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Arizona Fall Classic Senior Standouts

If you thought the Junior Arizona Fall Classic was loaded and included a ton of video coverage, the senior version likely blew you away. 

Always one of the premier, destination events of the baseball calendar with outstanding, MLB Spring Training fields as its setting, the Arizona Fall Classic once again delivered with a tremendous amount of talent from all over. And in our first year as an official partner with the AZFC, Five Tool was back in the Phoenix area to capture as much of the action as reasonably possible during the senior event. We’re going to look at some of the standout players from the final weekend of the AZFC; I say “some” because it’s impossible to list all of them so make sure you find the AZFC coverage at 

(All prospects mentioned are in the 2024 class and uncommitted unless otherwise noted.)

The list of pitchers who grabbed our attention is seemingly endless and this would turn into War and Peace if I listed all of them. Let’s start with the Academic Showcase Game with Bryson Schelp (Davis High School; California).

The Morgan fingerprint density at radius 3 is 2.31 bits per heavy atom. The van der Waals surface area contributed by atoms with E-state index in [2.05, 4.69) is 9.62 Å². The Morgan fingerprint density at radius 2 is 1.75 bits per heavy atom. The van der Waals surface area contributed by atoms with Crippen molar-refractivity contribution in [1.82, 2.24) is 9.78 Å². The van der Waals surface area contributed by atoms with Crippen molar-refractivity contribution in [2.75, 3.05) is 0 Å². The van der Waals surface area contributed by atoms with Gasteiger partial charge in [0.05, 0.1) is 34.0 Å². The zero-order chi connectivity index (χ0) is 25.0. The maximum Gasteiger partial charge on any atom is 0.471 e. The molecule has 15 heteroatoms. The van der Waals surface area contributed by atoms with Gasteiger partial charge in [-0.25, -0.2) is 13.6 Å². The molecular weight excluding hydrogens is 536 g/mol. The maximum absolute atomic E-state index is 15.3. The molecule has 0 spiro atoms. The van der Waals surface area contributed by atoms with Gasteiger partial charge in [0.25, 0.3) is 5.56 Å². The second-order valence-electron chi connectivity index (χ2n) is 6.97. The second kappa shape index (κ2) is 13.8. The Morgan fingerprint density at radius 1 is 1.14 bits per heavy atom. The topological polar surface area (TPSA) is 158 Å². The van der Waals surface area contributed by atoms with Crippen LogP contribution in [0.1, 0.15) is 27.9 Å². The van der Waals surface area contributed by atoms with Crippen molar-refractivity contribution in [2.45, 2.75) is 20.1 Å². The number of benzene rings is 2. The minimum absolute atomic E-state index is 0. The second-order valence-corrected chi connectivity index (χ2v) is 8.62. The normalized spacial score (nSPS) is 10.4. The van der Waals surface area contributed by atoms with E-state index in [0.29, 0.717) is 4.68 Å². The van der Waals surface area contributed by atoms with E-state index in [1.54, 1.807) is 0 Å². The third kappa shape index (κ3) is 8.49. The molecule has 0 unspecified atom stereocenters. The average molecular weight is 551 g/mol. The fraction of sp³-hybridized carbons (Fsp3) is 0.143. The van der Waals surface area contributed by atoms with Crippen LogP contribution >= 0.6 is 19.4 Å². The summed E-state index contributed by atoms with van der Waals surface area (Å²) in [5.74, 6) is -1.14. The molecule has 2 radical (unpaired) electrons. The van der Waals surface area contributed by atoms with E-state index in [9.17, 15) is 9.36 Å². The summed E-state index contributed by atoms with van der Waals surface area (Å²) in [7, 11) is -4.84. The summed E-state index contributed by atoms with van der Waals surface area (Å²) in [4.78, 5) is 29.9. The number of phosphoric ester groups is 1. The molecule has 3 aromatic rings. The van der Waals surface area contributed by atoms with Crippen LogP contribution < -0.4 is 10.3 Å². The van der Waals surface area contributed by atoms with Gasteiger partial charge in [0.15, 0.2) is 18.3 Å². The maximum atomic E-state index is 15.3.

In addition to a lively fastball with noticeable tilt/natural arm side run, Schelp flashed a dynamic splitter that aggressively danced towards home plate and looked like a future weapon. The righty’s breaking ball, a two-plane curveball, complimented his fastball and splitter well with its slight break the opposite direction towards his glove side. Yorba Linda (California) right-hander Aiden Alvarez caught my eye as well. Around 6-1 and skinny, Alvarez should fill out some in the future and some added strength will improve an already good, low-effort operation on the mound. He easily creates hand/arm speed with a clean arm, good shoulder rotation and showed one of the better sliders that we saw – a short, tight, bat-missing offering that complimented his easy fastball, which played up, well. Alvarez showed a lot of strike-throwing traits and is an obvious candidate to make a jump in the future.